In this world, human culture and civilization are inseparably bound up with the presence of the Aryan. If he dies out or declines, then the dark shroud of a barbarian era will again envelop the earth.
In the eyes of a folkish worldview, to undermine the existence of human culture by destroying its carriers would be a deplorable crime. Anyone who dares to raise a hand against that highest image of God sins against the bountiful creator of this miracle, and collaborates in the expulsion from Paradise.
Hence the folkish worldview corresponds to the innermost will of Nature. It restores the free play of forces that will lead to a continuous higher breeding, until at last the best of humanity, through possession of the earth, will be free to act in every domain in and above it.
We all feel that, in the distant future, we will be faced with problems that can only be solved by a highest race of master human beings—those who have at their disposal the means and resources of the whole world.
1.7 Organization of a Party
It’s obvious that such a general sketch of the ideas implied in the folkish worldview can be interpreted in a thousand different ways. As a matter of fact, there is scarcely one of our recent political movements that doesn’t refer at some point to this conception of the world. But the fact that it still maintains its independent existence amidst all the others proves the difference in conceptions. Thus the Marxist worldview, directed by a unified central organization, is opposed by a hodge-podge of opinions that isn’t very impressive in the face of the solid front of the enemy. Victory cannot be achieved with such weak weapons! Only when the international worldview—politically organized by Marxism—is confronted by the folk idea, organized in an equally-systematic way, will the fighting energy be equal on both sides, with victory falling on the side of eternal truth.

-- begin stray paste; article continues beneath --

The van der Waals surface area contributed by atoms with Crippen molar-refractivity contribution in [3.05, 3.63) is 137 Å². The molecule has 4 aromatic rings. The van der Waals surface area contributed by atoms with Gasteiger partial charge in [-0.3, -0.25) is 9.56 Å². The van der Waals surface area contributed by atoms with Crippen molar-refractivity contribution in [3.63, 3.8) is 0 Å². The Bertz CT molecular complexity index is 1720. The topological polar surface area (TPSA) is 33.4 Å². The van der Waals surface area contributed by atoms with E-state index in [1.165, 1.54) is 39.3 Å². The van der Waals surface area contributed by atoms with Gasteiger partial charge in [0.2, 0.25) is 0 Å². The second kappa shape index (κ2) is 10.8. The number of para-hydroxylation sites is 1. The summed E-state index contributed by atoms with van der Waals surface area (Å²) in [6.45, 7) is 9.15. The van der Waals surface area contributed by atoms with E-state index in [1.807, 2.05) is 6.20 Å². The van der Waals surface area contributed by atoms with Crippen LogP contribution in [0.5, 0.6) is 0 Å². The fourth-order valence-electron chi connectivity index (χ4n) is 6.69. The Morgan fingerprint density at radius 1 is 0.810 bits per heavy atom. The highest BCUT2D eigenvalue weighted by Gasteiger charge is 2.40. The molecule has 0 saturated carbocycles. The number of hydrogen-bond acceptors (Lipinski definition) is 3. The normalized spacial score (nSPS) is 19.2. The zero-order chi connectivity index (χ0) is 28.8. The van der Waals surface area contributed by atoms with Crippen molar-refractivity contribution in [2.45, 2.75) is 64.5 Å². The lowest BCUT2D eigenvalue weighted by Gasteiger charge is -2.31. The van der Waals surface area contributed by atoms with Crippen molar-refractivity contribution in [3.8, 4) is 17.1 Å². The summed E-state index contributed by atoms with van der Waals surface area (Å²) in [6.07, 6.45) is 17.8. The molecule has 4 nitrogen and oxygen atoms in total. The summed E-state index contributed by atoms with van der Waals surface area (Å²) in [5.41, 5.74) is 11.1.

But a worldview can only be comprehended when it’s precisely and definitely formulated. The function that dogma plays in religious belief is parallel to that which party principles play for a political party in the making.